St. Louis police still recovering a year after protests
ST. LOUIS (AP) — Some St. Louis police officers are still struggling with injuries more than a year after protesters took to the streets when a white former officer was acquitted in the death of a black suspect.
About 30 St. Louis police officers were injured while responding to protests against the acquittal of Jason Stockley last year, according to then-Interim Police Chief Lawrence O'Toole.
Stockley was charged in 2016 with first-degree murder in the shooting death of Anthony Lamar Smith. A judge last September found Stockley not guilty, setting off weeks of violent protests that led to hundreds of arrests.
At least five officers were hospitalized, the St. Louis Post-Dispatch reported.
One officer remains on leave to recover from his injuries that his fellow officers inflicted on him after they mistook him for a protester and arrested him while he was undercover. He declined to comment.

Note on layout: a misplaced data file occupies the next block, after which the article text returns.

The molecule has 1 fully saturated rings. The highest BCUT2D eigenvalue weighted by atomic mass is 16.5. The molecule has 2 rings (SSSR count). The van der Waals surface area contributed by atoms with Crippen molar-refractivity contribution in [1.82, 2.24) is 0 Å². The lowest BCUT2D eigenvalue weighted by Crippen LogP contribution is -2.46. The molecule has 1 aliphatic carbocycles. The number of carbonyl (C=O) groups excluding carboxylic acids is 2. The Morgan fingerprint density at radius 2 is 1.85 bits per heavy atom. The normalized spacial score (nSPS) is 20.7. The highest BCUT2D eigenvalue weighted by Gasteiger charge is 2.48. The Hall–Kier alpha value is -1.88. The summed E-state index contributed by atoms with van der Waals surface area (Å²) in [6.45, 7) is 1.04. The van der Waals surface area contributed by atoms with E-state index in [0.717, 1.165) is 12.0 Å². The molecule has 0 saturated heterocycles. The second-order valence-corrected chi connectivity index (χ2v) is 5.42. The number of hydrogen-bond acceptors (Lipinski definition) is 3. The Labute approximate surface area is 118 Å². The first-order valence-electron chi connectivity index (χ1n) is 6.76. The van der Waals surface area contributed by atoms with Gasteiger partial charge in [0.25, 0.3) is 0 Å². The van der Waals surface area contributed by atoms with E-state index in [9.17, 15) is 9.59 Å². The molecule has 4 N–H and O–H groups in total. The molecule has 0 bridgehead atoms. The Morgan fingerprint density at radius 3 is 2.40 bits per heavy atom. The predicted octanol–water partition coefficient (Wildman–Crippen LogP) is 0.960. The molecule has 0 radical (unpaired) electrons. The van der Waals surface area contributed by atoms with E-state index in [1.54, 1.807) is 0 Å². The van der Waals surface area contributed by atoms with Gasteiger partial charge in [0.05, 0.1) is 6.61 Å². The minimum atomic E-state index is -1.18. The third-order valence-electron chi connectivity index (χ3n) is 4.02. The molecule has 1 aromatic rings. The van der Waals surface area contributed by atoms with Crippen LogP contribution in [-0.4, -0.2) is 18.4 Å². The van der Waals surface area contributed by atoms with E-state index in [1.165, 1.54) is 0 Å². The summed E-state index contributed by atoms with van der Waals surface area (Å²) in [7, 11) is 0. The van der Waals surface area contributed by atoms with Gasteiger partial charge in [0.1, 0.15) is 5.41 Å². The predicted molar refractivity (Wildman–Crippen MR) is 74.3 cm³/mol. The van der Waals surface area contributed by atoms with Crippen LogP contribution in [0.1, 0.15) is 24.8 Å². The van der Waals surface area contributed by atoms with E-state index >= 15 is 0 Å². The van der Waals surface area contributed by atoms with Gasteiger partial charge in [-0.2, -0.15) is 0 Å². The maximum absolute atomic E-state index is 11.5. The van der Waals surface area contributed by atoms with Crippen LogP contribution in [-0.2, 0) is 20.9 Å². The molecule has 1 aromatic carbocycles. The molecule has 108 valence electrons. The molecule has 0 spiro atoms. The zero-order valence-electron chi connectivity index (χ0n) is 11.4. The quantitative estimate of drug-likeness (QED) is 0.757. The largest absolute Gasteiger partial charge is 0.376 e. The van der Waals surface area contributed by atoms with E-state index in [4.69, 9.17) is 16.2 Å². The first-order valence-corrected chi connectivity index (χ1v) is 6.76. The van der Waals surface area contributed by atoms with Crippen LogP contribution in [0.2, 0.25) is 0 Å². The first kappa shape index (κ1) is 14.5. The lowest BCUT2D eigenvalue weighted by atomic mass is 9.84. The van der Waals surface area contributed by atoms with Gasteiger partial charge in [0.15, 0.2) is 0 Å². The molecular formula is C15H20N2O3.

The incident is part of a federal investigation into how the department handled the protests, which have resulted in 14 lawsuits against the city.
Sgt. John McLaughlin, 54, returned to duty for the first time last week after suffering a concussion and a knee injury.
McLaughlin was working as part of an evidence team during a Sept. 15, 2017 protest when he was injured. He was collecting rocks, frozen water bottles, landscaping pavers, bricks, pieces of metal and sewer cap covers that had been thrown at officers.
He was hit by a water bottle that was dropped from a window, leaving him with paralyzing headaches for months.
"I have problems getting words out, forming my thoughts," he said. "I'm not the same person I was. I'm not confident anymore. It's been pretty tough for the past year, but I gotta get back for many reasons."
Sgt. Joe Hill's shoulder was dislocated from being struck by a chunk of granite from a curb. The 44-year-old later found out that he also tore all the ligaments in his hand and broke several bones from punching a protester whom he said attacked him.
Hill returned to full duty three weeks ago, but he needed another hand surgery. He'll be out until at least Oct. 18.
"People tell me, 'Take your disability,' but I can still work," he said. "I don't want to be disabled. I'm miserable if I'm not a cop. I can't imagine going out like this."